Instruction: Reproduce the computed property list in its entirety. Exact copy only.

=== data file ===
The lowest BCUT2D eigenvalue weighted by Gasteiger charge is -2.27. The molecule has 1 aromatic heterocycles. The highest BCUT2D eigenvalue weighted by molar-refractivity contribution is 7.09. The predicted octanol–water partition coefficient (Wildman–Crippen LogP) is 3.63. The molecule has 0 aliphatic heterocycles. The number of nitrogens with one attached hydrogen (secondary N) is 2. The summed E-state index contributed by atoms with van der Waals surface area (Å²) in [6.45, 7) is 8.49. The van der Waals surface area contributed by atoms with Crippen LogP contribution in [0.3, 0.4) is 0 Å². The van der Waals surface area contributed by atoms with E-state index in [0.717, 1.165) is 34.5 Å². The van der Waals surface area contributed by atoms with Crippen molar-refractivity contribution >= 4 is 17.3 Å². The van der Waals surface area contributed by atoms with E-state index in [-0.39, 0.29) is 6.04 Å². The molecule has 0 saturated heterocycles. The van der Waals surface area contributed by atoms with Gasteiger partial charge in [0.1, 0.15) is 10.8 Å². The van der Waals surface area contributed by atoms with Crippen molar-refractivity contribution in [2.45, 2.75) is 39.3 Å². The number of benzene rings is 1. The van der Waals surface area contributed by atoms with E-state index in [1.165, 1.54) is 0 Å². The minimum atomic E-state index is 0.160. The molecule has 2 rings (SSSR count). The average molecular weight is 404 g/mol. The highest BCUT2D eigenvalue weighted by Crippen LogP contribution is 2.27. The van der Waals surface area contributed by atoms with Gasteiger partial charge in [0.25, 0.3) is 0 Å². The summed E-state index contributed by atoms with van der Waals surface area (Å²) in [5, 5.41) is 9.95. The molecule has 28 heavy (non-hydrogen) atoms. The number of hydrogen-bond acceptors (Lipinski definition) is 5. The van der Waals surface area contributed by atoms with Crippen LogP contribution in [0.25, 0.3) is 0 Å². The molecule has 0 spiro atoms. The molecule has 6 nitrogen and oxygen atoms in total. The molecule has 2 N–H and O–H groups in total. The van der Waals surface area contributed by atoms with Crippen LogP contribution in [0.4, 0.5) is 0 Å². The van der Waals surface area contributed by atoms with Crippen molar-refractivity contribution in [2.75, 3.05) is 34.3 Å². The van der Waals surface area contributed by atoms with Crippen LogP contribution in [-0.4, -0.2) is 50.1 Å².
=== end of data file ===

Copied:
The lowest BCUT2D eigenvalue weighted by Gasteiger charge is -2.27. The molecule has 1 aromatic heterocycles. The highest BCUT2D eigenvalue weighted by molar-refractivity contribution is 7.09. The predicted octanol–water partition coefficient (Wildman–Crippen LogP) is 3.63. The molecule has 0 aliphatic heterocycles. The number of nitrogens with one attached hydrogen (secondary N) is 2. The summed E-state index contributed by atoms with van der Waals surface area (Å²) in [6.45, 7) is 8.49. The van der Waals surface area contributed by atoms with Crippen LogP contribution in [0.3, 0.4) is 0 Å². The van der Waals surface area contributed by atoms with E-state index in [0.717, 1.165) is 34.5 Å². The van der Waals surface area contributed by atoms with Crippen molar-refractivity contribution >= 4 is 17.3 Å². The van der Waals surface area contributed by atoms with E-state index in [-0.39, 0.29) is 6.04 Å². The molecule has 0 saturated heterocycles. The van der Waals surface area contributed by atoms with Gasteiger partial charge in [0.1, 0.15) is 10.8 Å². The van der Waals surface area contributed by atoms with Crippen molar-refractivity contribution in [2.45, 2.75) is 39.3 Å². The number of benzene rings is 1. The van der Waals surface area contributed by atoms with E-state index in [1.165, 1.54) is 0 Å². The minimum atomic E-state index is 0.160. The molecule has 2 rings (SSSR count). The average molecular weight is 404 g/mol. The highest BCUT2D eigenvalue weighted by Crippen LogP contribution is 2.27. The van der Waals surface area contributed by atoms with Gasteiger partial charge in [0.25, 0.3) is 0 Å². The summed E-state index contributed by atoms with van der Waals surface area (Å²) in [5, 5.41) is 9.95. The molecule has 28 heavy (non-hydrogen) atoms. The number of hydrogen-bond acceptors (Lipinski definition) is 5. The van der Waals surface area contributed by atoms with Crippen LogP contribution in [0.25, 0.3) is 0 Å². The molecule has 0 spiro atoms. The molecule has 6 nitrogen and oxygen atoms in total. The molecule has 2 N–H and O–H groups in total. The van der Waals surface area contributed by atoms with Crippen LogP contribution in [0.4, 0.5) is 0 Å². The van der Waals surface area contributed by atoms with Crippen molar-refractivity contribution in [2.75, 3.05) is 34.3 Å². The van der Waals surface area contributed by atoms with Crippen LogP contribution in [-0.4, -0.2) is 50.1 Å².